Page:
Christmas on the trail: 10 gifts for the trail lover in your life

While the north wind blows cold and snow blankets the trails for the season, it’s time to turn your thoughts towards finding the perfect gift for the next big adventure.

Here are our annual recommendations for 10 unique gifts that trail-lovers are sure to appreciate.

Garmin Oregon

Garmin Oregon

1. A gift membership to the Kansas Trails CouncilKansas Singletrack Society, or the Kansas Horse Council.  As the leading organizations devoted to building and maintaining trails throughout Kansas, each of these organizations provides a great opportunity to get involved and make a difference.

2. Garmin Oregon 650t – If you want a top-line GPS unit on the trail, this should be at the top of your wish list.  The GPS is highly accurate with a large display and touch screen that makes for easy navigation.  The built-in camera is a great feature that allows you to instantly geo-tag your photos.

3. Wildflowers and Grasses of Kansas: A Field Guide – The best of the botanical world at your fingertips, finally you can own a usable guide full of color photos that is specific to Kansas.

Leatherman Squirt4. Leatherman Squirt PS4 – Lightweight yet fully functional, the Squirt PS4 is packed with an assortment of useful tools.  On the trail the pliers are particularly handy to remove all of those stubborn thorns that may have embedded themselves in your bike tires.

5. Heartland Beef Jerky – Buy local with this savory jerky made in Kansas by Del and Jenny Wyman.  An impressive assortment of flavors to choose from (and you can’t go wrong with any of them!), like Siracha Teriyaki, Bacon, Orange Apricot, Cherry Maple, Caribbean Spice, Caribbean Black, and Chipotle.

Switchgrass earrings by Gayle Dowell

Switchgrass earrings
by Gayle Dowell

6. Gayle Dowell Jewelry – First spotted during a trip to the Manhattan Flint Hills Discovery Center, Gayle Dowell’s jewelry reflects the beauty of the prairie. With earrings, pendants, rings, and more, her jewelry has imprints of real prairie wildflowers and seeds in the metal.

7. Kansas State Parks Pass – An annual pass to the state parks of Kansas is one of the best deals going.  For less than $20, you can have an entire year of unlimited access to some of the best outdoor recreation in the state.

8. 8 Wonders of Kansas Guidebook – After getting off the trail, this book is the perfect guide to appreciating and experiencing the most awe-inspiring parts of Kansas.  Written by a true expert on the Sunflower State, this guide is an invaluable part of every explorers library.

Buff9. Original Buff – A bandana has infinite uses on the trail.  This is even better.  Sun-protection, clean-up duty, neck warmer, or even make-shift potholder, do everything in style with this Buff from REI.

10. Go Pro Camera – Document your greatest exploits on the trail in high resolution and vivid clarity. Easy to attach whether you’re on foot, on a bike, or on a horse, it’s easy to use and makes it easy to share your adventures.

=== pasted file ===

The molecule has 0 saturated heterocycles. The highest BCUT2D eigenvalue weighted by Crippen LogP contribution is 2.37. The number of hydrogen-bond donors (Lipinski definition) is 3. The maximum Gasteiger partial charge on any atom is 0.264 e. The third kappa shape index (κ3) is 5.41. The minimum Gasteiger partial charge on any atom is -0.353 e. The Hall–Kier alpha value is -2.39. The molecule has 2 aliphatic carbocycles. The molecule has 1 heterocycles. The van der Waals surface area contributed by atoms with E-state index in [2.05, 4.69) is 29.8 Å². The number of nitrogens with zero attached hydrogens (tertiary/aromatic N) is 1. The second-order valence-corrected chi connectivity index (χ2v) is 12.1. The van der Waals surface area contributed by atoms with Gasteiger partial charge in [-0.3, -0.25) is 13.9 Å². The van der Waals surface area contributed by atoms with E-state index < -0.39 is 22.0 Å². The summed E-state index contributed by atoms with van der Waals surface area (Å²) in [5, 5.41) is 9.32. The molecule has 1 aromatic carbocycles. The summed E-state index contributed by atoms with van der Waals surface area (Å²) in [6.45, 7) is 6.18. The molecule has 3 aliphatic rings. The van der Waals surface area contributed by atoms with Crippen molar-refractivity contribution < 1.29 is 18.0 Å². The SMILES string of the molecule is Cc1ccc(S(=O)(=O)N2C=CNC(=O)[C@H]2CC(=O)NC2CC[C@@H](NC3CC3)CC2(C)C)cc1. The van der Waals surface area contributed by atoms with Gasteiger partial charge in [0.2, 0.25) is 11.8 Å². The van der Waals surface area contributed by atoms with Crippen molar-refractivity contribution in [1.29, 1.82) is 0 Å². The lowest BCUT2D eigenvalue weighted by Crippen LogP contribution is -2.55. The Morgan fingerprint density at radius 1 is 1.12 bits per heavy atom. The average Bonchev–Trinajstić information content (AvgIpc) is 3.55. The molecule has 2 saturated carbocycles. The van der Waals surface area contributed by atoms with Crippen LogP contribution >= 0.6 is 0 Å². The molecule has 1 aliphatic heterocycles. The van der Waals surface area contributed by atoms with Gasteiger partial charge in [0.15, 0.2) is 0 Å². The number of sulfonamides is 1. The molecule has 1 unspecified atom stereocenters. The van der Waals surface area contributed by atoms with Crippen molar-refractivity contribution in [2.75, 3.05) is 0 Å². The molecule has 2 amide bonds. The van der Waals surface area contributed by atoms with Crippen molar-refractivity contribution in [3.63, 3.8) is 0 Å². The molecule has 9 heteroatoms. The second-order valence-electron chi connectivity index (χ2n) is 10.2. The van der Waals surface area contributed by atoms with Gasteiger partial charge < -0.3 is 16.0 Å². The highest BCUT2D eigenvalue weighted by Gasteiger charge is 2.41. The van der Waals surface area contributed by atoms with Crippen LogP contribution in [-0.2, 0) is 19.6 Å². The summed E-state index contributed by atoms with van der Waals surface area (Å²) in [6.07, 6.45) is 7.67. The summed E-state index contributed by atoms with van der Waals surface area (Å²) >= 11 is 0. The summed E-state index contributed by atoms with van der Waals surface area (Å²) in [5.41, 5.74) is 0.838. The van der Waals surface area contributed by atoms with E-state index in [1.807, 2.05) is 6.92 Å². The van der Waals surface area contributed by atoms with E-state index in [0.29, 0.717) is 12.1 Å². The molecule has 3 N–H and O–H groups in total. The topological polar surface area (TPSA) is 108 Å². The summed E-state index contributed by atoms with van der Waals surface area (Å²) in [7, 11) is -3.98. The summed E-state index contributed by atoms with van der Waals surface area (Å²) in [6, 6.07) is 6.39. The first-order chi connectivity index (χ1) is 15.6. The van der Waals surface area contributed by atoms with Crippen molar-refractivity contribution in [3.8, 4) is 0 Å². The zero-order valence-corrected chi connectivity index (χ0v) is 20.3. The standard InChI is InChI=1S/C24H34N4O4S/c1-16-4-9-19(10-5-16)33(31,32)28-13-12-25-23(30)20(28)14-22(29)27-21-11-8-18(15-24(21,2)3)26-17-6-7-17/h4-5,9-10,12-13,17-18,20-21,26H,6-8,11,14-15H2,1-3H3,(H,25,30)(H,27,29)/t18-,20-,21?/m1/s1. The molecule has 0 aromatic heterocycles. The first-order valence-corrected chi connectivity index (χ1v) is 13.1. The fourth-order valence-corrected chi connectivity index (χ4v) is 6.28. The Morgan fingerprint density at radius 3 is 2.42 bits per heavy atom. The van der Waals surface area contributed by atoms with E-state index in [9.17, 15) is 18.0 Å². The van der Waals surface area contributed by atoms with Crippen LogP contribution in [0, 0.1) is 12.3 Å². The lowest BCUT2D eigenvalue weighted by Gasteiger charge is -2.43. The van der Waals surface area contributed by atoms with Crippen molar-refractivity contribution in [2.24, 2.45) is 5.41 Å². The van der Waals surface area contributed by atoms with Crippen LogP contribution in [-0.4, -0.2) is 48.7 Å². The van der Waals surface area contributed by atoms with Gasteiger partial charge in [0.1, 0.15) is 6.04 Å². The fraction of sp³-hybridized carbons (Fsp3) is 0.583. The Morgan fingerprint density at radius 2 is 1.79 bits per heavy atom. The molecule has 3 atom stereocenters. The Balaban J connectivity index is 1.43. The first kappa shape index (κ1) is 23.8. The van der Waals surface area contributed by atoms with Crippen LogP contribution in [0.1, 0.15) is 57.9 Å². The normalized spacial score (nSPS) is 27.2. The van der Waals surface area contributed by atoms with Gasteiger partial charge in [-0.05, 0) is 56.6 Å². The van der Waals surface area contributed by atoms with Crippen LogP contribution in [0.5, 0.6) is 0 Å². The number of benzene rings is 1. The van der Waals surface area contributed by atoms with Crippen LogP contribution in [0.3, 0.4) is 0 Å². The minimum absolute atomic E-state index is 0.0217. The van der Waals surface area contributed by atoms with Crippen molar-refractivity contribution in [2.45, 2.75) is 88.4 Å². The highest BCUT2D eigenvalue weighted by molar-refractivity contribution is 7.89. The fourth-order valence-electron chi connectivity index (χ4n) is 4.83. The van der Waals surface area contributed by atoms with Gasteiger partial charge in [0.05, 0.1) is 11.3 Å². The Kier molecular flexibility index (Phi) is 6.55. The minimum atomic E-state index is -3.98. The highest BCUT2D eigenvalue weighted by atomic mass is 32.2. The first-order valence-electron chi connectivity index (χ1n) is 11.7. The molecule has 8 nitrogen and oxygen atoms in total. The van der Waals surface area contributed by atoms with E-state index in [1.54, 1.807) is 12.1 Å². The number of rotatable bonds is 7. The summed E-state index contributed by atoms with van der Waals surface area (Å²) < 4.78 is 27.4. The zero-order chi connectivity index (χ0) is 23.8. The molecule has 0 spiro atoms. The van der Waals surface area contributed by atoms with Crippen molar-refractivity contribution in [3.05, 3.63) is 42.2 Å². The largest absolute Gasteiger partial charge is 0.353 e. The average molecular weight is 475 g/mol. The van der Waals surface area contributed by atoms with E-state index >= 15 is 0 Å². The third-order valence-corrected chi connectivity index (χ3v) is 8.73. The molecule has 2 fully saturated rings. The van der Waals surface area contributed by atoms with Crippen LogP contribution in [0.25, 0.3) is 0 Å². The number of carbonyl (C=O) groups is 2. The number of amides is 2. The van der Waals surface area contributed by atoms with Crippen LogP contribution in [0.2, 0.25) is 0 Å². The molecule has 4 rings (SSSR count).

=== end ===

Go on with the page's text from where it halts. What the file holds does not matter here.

Gunn Park Trails: Interview with Frank Halsey

A lot of people think I’m just plain nuts, but what they fail to realize is the sanity I gain from the simply being out in the woods and creating something.

In Gunn Park in Fort Scott, down by the river, you can find a well-maintained mountain bike trails. I was lucky enough to get a chance to meet with the trail designers while I was mapping out the trail for the upcoming book. Frank Halsey worked hard to develop these trails, starting without permission, but carrying on. He opens up here about what it was like to create, from nothing, an entire set of trails.

Kansas Trail Guide: What inspired you to create the trails?

Halsey: My brother-in-law sent me an email video of some downhill riders flying through the woods and it looked like fun.

Kansas Trail Guide: How long did they take to build?
Halsey: It took me a couple of months to build the first mile or so, and we’ve been working on the other three to four miles for a couple of years. Maintenance takes up a lot of time that we could be building more trails.

Kansas Trail Guide: When did the process begin – the planning stages?

On the trails at Gunn Park

On the trails at Gunn Park

Halsey: I actually started building in the fall of 2009 without much planning or even permission.  The city made me stop for all of 2010 while they did their due diligence.

During this time I worked on maintaining the original mile loop, and scoped out other areas of timber in the park.  In the spring of 2011 the city granted permission to proceed, and a few great volunteers got involved.

We built about 2 ½ miles during the spring and summer of 2011, and then another mile or so in the spring of 2012.  Because of ongoing maintenance, there really hasn’t been much opportunity to build the additional two miles that we have planned.

Kansas Trail Guide: Do you have a favorite part of the trail?

Halsey: I actually have a couple favorite sections of trail.  The “North Ridge Ride” was our first attempt at building on the side of a hill.  It’s downhill and only slightly tricky, but fun.  The “River Ride” is cool because it runs right next to the river and has some fun rolling runs, and finally the “West River Ridge” because we initially didn’t think it could be done.

Kansas Trail Guide: What are some factors about trail building and maintenance that people should realize?

Halsey: I love it, but it’s a big commitment!  Much more than I ever imagined.  My wife (she’s an angel) is really the only person that truly understands how much time I spend on the trails.  Gunn Park is practically in my back yard, so for me it’s close by, relaxing, therapeutic, most of the time spontaneous, so I tend to lose track of how long I’m down there.  Probably like gardening for somebody that likes gardening. I spend a lot of time, by myself, maintaining and improving what we have.  Kind of like weeding a big garden.